29th October 2020
When it comes to honing their talents, the wider world offers an irresistible array of inspiration and specialist skills for many craftspeople. Here, we meet four makers who travelled across the globe with their QEST funding to learn new skills.
Thomas Merrett, Stone Carving and Sculpture
After training at City & Guilds of London Art School, Thomas was awarded a QEST Garfield Weston Foundation Scholarship to hone his knowledge of sculpture, drawing and modelling at the Florence Academy of Art. He now divides his time between his east London studio and teaching.
“After several difficult years in London struggling to make money from my work, I knew I had to develop my skills to progress as a figurative sculptor. However, as it is not possible to acquire this level of training in the UK, it was essential to travel.
“Thanks to the support of QEST, I spent a very happy year studying sculpture at the Florence Academy of Art. The Academy is a traditional school offering a high level of training in observational drawing and sculpture from the live model. I learned how to construct armatures for figures and portraits, as well as use comparative measurement to develop the sculpture in clay while the model posed, without the use of measuring took I was also able to attend classes in anatomy, which gave me useful knowledge for constructing figures convincingly when the model is not present. I learned something new every day.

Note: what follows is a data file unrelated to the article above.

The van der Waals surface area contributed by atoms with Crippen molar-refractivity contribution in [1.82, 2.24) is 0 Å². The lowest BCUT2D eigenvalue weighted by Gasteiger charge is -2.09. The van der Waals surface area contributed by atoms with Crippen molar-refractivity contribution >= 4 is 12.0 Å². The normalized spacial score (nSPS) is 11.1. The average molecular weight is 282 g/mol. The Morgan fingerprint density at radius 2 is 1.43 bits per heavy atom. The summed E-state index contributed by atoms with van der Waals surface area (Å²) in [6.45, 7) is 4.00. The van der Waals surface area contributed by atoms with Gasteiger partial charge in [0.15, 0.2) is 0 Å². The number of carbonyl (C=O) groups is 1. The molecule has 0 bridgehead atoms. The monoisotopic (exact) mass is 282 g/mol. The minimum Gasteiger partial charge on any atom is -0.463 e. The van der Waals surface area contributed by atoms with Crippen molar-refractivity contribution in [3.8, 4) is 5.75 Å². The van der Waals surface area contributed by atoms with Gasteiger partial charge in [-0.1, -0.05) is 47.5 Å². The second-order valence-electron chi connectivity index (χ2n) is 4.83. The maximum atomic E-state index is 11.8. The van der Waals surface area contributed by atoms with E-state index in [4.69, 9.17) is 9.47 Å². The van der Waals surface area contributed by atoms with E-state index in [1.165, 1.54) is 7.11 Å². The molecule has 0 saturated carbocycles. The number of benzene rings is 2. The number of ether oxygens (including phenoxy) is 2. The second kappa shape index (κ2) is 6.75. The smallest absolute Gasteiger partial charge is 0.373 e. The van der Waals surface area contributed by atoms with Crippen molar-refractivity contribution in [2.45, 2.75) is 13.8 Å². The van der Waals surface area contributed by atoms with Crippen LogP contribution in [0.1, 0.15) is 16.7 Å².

“When I wasn’t at college, I walked into the centre of Florence to be among some of the world’s most famous works of art, previously only real to me in books. The food, wine and weather made the experience all the more special.
“The course was hugely important to my career -not only did it equip me with all the skills that I needed, it also allowed me to return to the UK with a portfolio of work and the confidence to take on ambitious projects which led to my first commissions. I will forever be influenced by my time in Italy.
“I now teach in London, so I am able to pass on those skills that I travelled for.”
Hannah Waldron, Tapestry Weaving
Specialising in graphic, narrative-inspired images applied across a range of print textiles, artist and designer Waldron travelled to Japan to discover more about traditional Japanese weaving techniques. Her UK-based studio has worked with such prestigious names as Paul Smith and The V&A.
“While studying for my Textiles masters, I heard about the incredible Kawashima Textile School (KTS) in Kyoto, which teaches kasuri weaving. It’s a traditional technique where threads are dyed and then woven to create patterns in the fabric. I applied to QEST to travel there and learn all about it as a scholar. I also wanted to develop my ongoing partnership with Japanese textile collective Link.
“It was a dream come true. After landing in Tokyo, I went to a factory in Izumo with Link founder Kyoko Bowskill to see our collaboration in action with a collection of noren (traditional Japanese doorway hangings) as artwork. I then went to Kyoto to undertake the kasuri course at KTS before travelling to Shikoku to visit a number of art exhibitions. Finally, it was back to Tokyo to stage my exhibition and run a weaving workshop.